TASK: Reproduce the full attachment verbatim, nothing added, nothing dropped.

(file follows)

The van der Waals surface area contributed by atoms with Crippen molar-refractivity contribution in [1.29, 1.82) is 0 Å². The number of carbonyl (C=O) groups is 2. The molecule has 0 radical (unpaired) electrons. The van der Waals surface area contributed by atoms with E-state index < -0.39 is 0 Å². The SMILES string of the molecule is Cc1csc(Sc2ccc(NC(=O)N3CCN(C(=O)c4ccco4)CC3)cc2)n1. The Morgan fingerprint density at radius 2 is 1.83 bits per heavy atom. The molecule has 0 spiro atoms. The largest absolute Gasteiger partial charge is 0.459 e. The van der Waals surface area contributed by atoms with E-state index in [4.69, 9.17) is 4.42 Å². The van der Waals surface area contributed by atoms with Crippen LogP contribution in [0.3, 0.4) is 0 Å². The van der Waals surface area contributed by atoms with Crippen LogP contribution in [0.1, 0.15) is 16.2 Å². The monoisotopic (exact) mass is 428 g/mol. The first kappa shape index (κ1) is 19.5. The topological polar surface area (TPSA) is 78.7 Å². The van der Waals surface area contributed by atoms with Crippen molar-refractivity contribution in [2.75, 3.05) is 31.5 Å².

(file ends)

The van der Waals surface area contributed by atoms with Crippen molar-refractivity contribution in [1.29, 1.82) is 0 Å². The number of carbonyl (C=O) groups is 2. The molecule has 0 radical (unpaired) electrons. The van der Waals surface area contributed by atoms with E-state index < -0.39 is 0 Å². The SMILES string of the molecule is Cc1csc(Sc2ccc(NC(=O)N3CCN(C(=O)c4ccco4)CC3)cc2)n1. The Morgan fingerprint density at radius 2 is 1.83 bits per heavy atom. The molecule has 0 spiro atoms. The largest absolute Gasteiger partial charge is 0.459 e. The van der Waals surface area contributed by atoms with E-state index in [4.69, 9.17) is 4.42 Å². The van der Waals surface area contributed by atoms with Crippen LogP contribution in [0.3, 0.4) is 0 Å². The van der Waals surface area contributed by atoms with Crippen LogP contribution in [0.1, 0.15) is 16.2 Å². The monoisotopic (exact) mass is 428 g/mol. The first kappa shape index (κ1) is 19.5. The topological polar surface area (TPSA) is 78.7 Å². The van der Waals surface area contributed by atoms with Crippen molar-refractivity contribution in [2.75, 3.05) is 31.5 Å².